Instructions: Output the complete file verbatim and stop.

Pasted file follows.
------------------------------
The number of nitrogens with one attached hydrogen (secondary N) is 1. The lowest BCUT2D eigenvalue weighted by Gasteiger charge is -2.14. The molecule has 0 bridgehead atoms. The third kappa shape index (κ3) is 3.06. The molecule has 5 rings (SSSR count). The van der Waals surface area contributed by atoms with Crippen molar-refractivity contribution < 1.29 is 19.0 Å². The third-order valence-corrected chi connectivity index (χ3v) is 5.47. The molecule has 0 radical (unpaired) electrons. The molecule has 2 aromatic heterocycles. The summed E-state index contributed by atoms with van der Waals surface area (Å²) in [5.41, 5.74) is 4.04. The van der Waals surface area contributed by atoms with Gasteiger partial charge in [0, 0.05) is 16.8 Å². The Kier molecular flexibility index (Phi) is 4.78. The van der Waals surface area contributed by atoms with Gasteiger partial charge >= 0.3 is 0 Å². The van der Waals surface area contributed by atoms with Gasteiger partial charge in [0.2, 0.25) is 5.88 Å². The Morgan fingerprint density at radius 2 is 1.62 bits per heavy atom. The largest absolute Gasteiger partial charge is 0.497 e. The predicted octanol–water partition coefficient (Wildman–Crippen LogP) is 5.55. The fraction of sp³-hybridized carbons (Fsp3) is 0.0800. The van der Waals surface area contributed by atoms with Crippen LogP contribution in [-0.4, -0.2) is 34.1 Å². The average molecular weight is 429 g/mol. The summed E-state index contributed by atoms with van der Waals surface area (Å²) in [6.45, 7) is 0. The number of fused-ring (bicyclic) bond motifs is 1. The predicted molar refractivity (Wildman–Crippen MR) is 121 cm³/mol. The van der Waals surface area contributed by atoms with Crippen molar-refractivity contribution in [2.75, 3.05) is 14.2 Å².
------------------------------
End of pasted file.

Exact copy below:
The number of nitrogens with one attached hydrogen (secondary N) is 1. The lowest BCUT2D eigenvalue weighted by Gasteiger charge is -2.14. The molecule has 0 bridgehead atoms. The third kappa shape index (κ3) is 3.06. The molecule has 5 rings (SSSR count). The van der Waals surface area contributed by atoms with Crippen molar-refractivity contribution < 1.29 is 19.0 Å². The third-order valence-corrected chi connectivity index (χ3v) is 5.47. The molecule has 0 radical (unpaired) electrons. The molecule has 2 aromatic heterocycles. The summed E-state index contributed by atoms with van der Waals surface area (Å²) in [5.41, 5.74) is 4.04. The van der Waals surface area contributed by atoms with Gasteiger partial charge in [0, 0.05) is 16.8 Å². The Kier molecular flexibility index (Phi) is 4.78. The van der Waals surface area contributed by atoms with Gasteiger partial charge >= 0.3 is 0 Å². The van der Waals surface area contributed by atoms with Gasteiger partial charge in [0.2, 0.25) is 5.88 Å². The Morgan fingerprint density at radius 2 is 1.62 bits per heavy atom. The largest absolute Gasteiger partial charge is 0.497 e. The predicted octanol–water partition coefficient (Wildman–Crippen LogP) is 5.55. The fraction of sp³-hybridized carbons (Fsp3) is 0.0800. The van der Waals surface area contributed by atoms with Crippen LogP contribution in [-0.4, -0.2) is 34.1 Å². The average molecular weight is 429 g/mol. The summed E-state index contributed by atoms with van der Waals surface area (Å²) in [6.45, 7) is 0. The number of fused-ring (bicyclic) bond motifs is 1. The predicted molar refractivity (Wildman–Crippen MR) is 121 cm³/mol. The van der Waals surface area contributed by atoms with Crippen molar-refractivity contribution in [2.75, 3.05) is 14.2 Å².